Here are some examples of employee performance review comments and how they could be improved:
- “Great work on projects”: This is vague. Instead, be specific about performance by saying, “Takes initiative with projects. Offers helpful suggestions during meetings.” Performance appraisals should also be specific.
- “Poor work quality”: While direct, this is too harsh and not helpful. Rephrase this as “Many inaccuracies in work. Needs to improve on…”
- “Poor time management”: This is generic. Be sure to address the actual area of concern. “Missed important deadlines on four projects” is more direct and specific.
- “Great communication skills”: While this is good, it could be improved by being more specific. Try using something like “Effective verbal and written communication skills, including clear action plans in emails.”
These employee performance review phrases can be tailored to your needs.
During the discussion or self-assessment, ask questions that will make employees give honest answers. Take these employee performance review questions into consideration:
- Why did you fail to complete [task name]? A better question would be, “What stumbling blocks/hurdles did you face during [task name]?” You are directly asking about the problems your employee might have faced. This would allow them to open up and explain how they could have completed a task without issues.
- What are your greatest strengths? This question is generic, and employees may be compelled to say what they think you want to hear. Instead, ask, “What personal strengths help you do your job better?” This would inspire employees to reflect on their own skills to give an honest answer
- Where do you see yourself in two years? Try asking, “What professional opportunities would you like to explore at this company?”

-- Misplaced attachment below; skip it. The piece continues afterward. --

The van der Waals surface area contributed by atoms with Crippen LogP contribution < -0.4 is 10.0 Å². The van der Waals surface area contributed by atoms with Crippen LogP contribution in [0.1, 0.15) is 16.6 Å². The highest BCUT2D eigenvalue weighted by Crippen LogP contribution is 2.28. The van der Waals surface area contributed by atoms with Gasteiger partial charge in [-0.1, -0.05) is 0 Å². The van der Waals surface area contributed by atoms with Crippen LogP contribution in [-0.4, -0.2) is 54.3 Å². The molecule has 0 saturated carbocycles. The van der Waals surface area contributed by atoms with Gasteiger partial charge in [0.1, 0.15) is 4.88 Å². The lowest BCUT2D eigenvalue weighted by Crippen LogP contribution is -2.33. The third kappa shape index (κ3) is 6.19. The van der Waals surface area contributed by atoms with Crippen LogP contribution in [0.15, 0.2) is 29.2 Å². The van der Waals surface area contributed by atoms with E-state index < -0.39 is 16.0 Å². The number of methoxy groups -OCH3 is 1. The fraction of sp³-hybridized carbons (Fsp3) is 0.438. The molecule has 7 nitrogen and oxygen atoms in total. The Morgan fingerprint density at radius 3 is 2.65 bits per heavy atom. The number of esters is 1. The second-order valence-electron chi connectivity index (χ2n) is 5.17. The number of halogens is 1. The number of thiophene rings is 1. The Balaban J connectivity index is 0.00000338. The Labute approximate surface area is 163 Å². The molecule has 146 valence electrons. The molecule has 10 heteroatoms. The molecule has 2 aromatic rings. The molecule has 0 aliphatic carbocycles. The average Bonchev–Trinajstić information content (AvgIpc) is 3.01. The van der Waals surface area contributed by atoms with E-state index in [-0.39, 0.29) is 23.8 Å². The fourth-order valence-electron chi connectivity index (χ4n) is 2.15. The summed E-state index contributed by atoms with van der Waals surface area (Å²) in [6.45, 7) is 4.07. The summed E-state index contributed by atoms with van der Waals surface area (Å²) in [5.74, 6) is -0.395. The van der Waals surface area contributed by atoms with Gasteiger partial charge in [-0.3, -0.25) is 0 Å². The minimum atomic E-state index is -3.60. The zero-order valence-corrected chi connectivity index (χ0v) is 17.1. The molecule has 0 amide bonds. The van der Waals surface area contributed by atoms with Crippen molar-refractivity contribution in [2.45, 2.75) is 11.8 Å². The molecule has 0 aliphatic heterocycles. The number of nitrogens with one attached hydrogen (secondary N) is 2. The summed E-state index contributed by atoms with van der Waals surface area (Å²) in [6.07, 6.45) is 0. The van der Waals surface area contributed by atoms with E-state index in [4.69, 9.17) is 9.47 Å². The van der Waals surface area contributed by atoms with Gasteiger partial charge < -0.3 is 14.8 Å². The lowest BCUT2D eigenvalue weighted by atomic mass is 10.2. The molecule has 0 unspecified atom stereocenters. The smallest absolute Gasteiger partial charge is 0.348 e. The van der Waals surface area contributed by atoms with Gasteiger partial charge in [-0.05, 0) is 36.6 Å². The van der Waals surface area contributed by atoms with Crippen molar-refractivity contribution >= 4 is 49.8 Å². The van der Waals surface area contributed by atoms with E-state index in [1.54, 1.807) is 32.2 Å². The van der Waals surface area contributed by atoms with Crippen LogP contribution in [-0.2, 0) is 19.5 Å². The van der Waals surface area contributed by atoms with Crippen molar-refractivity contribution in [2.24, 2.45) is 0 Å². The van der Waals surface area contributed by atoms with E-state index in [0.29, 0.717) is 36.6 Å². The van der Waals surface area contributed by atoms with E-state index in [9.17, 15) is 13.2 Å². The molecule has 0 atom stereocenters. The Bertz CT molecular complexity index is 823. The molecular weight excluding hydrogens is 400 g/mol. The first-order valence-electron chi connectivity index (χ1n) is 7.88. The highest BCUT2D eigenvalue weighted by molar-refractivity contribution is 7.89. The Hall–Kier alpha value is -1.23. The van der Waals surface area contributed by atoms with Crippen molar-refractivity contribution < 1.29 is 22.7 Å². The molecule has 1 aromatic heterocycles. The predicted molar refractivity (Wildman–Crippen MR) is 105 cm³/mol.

- Are you comfortable expressing concerns? This question is stiff and employees may default to saying “Yes.” Try asking, “How can I help with concerns about giving feedback?” Leading from a place of support will earn employee trust.
How often should employee performance reviews be conducted?
Employee performance reviews should be conducted regularly and consistently. A biannual or quarterly employee performance review should be sufficient. If left as an annual task, there could be too much information to cover to be effective.
How can performance goals be set and measured in employee performance reviews?
There are different ways to set and measure employee performance reviews. This can include a letter grading system of A-F, percentages, descriptions, or a combination. No matter what system is used, it should be consistent across employees. Include a discussion with each employee to make a plan to address improvement areas and maintain quality work.
Encourage employee retention
Effective employee performance reviews encourage an employee to continue to grow and seek new opportunities at your company. Let AllianceHCM further help you to retain employees and bolster employee performance management. Learn more about creating career development plans for effective employee retention and other solutions to keep your employees engaged and with your company for the long term.